Then after experiencing the intense entrapment of cabin fever for too long, I decided, impulsively, that I was going to move back into my apartment that I lived in before I got sick. An apartment I adored but reminded me intensely of my initial moments of my first POTS attack. An apartment in which when I walked in I experienced intense PTSD flashbacks. An apartment that was 45 minutes from my family's house and 30 minutes from my closest friend. This was me trying to find independence and trying to escape. I needed to do this though. I needed to move forward. But man did it make it much easier to isolate myself.
When I moved in I was enrolled in 1 class. I couldn't handle more than 1 class, I didn't have the energy to go out and do more, and I didn't invite people over much.
When you don't have the energy to do more than 2 hours of activities during the 14-or-so hours a day that you're awake, that makes for 12 hours of loneliness.
I couldn't handle more than 1 class, I didn't have the energy to go out and do more, and I didn't invite people over much. Why? Partially because I'm really extroverted and knew I would overdo it by talking a ton and doing more than I should. It was torture having people over and just lying there when I was bedridden.
Before I got my rescue dog Fozzy, I was reading an article about how to make a comfortable transition for your new dog. You don't know the exact details of their past and this new change will be overwhelming for them at first. The article recommended that you focus on "decompressing" your dog for 2 weeks. Simply put, it meant providing your dog with a simple routine with minimal stimulation for 2 weeks to allow them to decompress from whatever their past had them endure. This allows them to adjust to the change without the extra stimulation of introducing your new dog to everyone you know.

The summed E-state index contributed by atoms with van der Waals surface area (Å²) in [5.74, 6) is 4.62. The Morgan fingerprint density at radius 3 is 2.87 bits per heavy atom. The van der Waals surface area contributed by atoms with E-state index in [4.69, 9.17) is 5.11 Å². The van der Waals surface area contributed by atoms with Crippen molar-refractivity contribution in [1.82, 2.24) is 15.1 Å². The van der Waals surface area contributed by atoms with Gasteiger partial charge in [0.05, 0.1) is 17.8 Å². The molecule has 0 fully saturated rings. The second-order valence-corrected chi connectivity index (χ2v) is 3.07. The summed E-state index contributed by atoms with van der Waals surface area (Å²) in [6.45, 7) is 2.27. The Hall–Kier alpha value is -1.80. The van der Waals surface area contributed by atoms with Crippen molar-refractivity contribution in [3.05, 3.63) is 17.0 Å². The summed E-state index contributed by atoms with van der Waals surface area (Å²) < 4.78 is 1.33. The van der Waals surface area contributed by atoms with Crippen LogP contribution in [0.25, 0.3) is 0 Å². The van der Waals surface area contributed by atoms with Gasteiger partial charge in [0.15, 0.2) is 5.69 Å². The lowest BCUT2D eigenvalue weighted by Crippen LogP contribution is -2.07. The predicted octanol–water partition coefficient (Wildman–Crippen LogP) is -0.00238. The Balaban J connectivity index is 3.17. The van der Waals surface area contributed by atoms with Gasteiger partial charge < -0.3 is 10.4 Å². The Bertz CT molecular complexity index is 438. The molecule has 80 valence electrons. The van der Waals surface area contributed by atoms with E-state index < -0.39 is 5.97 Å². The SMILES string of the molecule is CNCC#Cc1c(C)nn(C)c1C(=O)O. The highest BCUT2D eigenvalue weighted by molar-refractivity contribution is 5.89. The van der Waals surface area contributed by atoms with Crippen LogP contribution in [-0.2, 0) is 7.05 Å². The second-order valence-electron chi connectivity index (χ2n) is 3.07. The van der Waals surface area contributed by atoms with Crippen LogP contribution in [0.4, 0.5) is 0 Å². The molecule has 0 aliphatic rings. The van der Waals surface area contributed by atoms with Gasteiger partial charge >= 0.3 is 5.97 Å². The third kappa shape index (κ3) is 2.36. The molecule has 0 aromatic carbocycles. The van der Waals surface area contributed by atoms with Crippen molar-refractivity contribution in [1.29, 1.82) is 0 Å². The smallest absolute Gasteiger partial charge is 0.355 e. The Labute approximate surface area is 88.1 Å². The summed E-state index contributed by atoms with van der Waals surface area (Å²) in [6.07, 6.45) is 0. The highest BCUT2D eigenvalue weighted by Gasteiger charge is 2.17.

As soon as I read this, I realized that what I had previously been doing, and still was at that point, was decompressing. I just wanted to be alone in the quiet because I needed to adjust to the change without distractions or additional stimulation to process.
So I decompressed. I worked on surviving. I wanted as minimal distractions, stimulation, or change as humanly possible. I did this for around a year. I went to church and church groups multiple times a week, I went to my one class, I'd visit family and friends, but it was 1 thing every couple days at most, with may hours of loneliness left to fill the gap. I don't know if I could've done much more about this back then, though, besides invite people over more and let them see the reality of my life without the walls I put up. I truly did need to decompress but eventually realized that I needed to let people in.
Although I am incredibly extroverted, I need my alone time to reflect, pray, and decompress, even still to this day. I will feel unsettled if I do not have this on a daily basis, but now I know that I need to physically spend time with loved ones and not just message them. Now I prioritize this even when I'm not feeling well. Now I realize that often times spending time with loved ones is worth the extra spoons it costs if it puts a smile on your face.
I did the best I could with the resources I had. I had to learn how to survive this new life before I could learn how to thrive.